La Cite du Vin's grand opening this week. (Courtesy of La Cité du Vin)
The "Buffet of Five Senses," where visitors can touch, hear, see, smell, and even taste different elements of the winemaking process. (Courtesy of La Cité du Vin)
An exhibit featuring the many styles of wine bottles. (Courtesy of La Cité du Vin)
A video presentation guiding visitors across Bordeaux's vineyards. (Courtesy of La Cité du Vin)
La Cité du Vin. (Courtesy of La Cité du Vin)
A simulation of a merchant vessel shipping wine across the ocean. (Courtesy of La Cité du Vin)

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Bordeaux’s New Wine Museum Is Open for Business

The “City of Wine” is a vino lover’s amusement park

smithsonian.com

After seven years of development, design and construction, a magnificent museum dedicated to wine is now open in France’s Bordeaux region. The region’s wines have been well-known for centuries, but the brand-new La Cité du Vin (City of Wine) lives up to its name.

The architecturally odd La Cité du Vin certainly stands out among the other buildings along Bordeaux’s Garonne River. The 10-story building looks more like a twisting, mirrored vine than a classical museum—an effect absolutely intended by its designers, Anouk Legendre and Nicolas Desmazières. The pair designed the monument to France’s wine culture to mimic both the swirl of wine in a glass, the twisting curves of the grapevine, and the waves of the nearby river, Nick Rose reports for Munchies.

“This building does not resemble any recognizable shape because it is an evocation of the soul of wine between the river and the city,” Legendre and Desmazières tell ArchDaily.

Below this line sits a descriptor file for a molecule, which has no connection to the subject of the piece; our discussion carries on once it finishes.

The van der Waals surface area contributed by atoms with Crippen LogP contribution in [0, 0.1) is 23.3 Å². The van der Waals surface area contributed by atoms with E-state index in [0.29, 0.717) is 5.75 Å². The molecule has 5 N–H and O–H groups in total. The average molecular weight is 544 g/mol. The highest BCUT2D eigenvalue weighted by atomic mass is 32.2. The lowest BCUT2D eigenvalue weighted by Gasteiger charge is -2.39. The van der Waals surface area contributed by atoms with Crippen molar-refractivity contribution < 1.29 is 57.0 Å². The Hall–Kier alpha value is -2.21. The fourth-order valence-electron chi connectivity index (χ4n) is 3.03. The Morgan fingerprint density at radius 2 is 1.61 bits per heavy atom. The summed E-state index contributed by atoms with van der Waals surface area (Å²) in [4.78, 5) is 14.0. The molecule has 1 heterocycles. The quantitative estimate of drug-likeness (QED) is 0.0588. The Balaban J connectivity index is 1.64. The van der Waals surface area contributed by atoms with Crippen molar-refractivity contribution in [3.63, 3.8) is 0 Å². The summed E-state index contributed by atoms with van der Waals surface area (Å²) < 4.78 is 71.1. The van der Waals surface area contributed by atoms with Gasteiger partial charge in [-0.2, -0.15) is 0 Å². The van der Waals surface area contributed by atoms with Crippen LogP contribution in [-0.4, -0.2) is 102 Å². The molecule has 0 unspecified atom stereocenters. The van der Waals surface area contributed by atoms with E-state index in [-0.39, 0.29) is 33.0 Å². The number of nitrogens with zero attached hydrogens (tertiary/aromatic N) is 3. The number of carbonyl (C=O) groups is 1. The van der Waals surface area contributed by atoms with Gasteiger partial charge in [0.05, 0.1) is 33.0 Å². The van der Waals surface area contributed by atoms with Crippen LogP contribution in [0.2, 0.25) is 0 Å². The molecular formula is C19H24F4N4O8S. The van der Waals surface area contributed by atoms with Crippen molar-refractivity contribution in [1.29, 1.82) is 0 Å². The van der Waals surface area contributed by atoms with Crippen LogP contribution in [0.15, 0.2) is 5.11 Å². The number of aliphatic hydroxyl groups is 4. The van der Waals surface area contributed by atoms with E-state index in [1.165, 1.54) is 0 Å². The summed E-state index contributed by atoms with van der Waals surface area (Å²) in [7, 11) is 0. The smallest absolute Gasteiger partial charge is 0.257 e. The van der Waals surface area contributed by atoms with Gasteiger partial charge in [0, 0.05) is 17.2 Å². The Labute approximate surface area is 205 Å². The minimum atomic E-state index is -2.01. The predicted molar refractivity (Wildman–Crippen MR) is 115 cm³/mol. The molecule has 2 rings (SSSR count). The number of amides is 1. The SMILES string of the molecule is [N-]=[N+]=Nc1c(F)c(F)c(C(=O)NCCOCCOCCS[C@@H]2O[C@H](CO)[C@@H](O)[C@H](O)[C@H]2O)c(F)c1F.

La Cité du Vin might be a museum dedicated to wine, but the wealth of activities inside have led some to compare it to a world fair. Inside of the museum is a two-story wine bar, a 250-seat auditorium for classes and film screenings, as well as 20 exhibits about the process, culture and history of winemaking, Mike MacEacheran reports for Condé Nast Traveler. Some have even called it a wine-themed amusement park, pointing to the museum’s virtual boat ride simulating a merchant ship’s travels around the world and a “tasting experience” that includes moving sets and 3D displays as well as manufactured scents that go along with the exhibits.

“I have said that ‘La Cité du Vin will be my Guggenheim’,” Alain Juppé, former French prime minister, mayor of Bordeaux, and the museum’s founder said in a statement. “It was paradoxical that Bordeaux, with its very special position among the global wine producing regions, did not have an iconic venue paying tribute to one of the key elements that has been creating its wealth for centuries.”

The museum did not come cheap: the unique building and its lavish exhibits cost about $91 million. Officials believe that the museum will pay itself off, though, and expect it to draw 450,000 visitors annually as well as bringing millions of dollars into the local economy, Rose reports.

“We want young people, old people, people who know a lot about wine and people who just want to enjoy the building and the view,” Philippe Massol, the museum’s CEO, tells Roger Voss for Wine Enthusiast. “We will judge our success if they drink a glass of wine with more understanding and respect than before.”

La Cité du Vin officially opened Wednesday, and tickets cost €20 apiece ($22.37). Events like guided wine tastings, workshops and vineyard tours will begin later this summer.

About Danny Lewis

Danny Lewis is a multimedia journalist working in print, radio, and illustration. He focuses on stories with a health/science bent and has reported some of his favorite pieces from the prow of a canoe. Danny is based in Brooklyn, NY.

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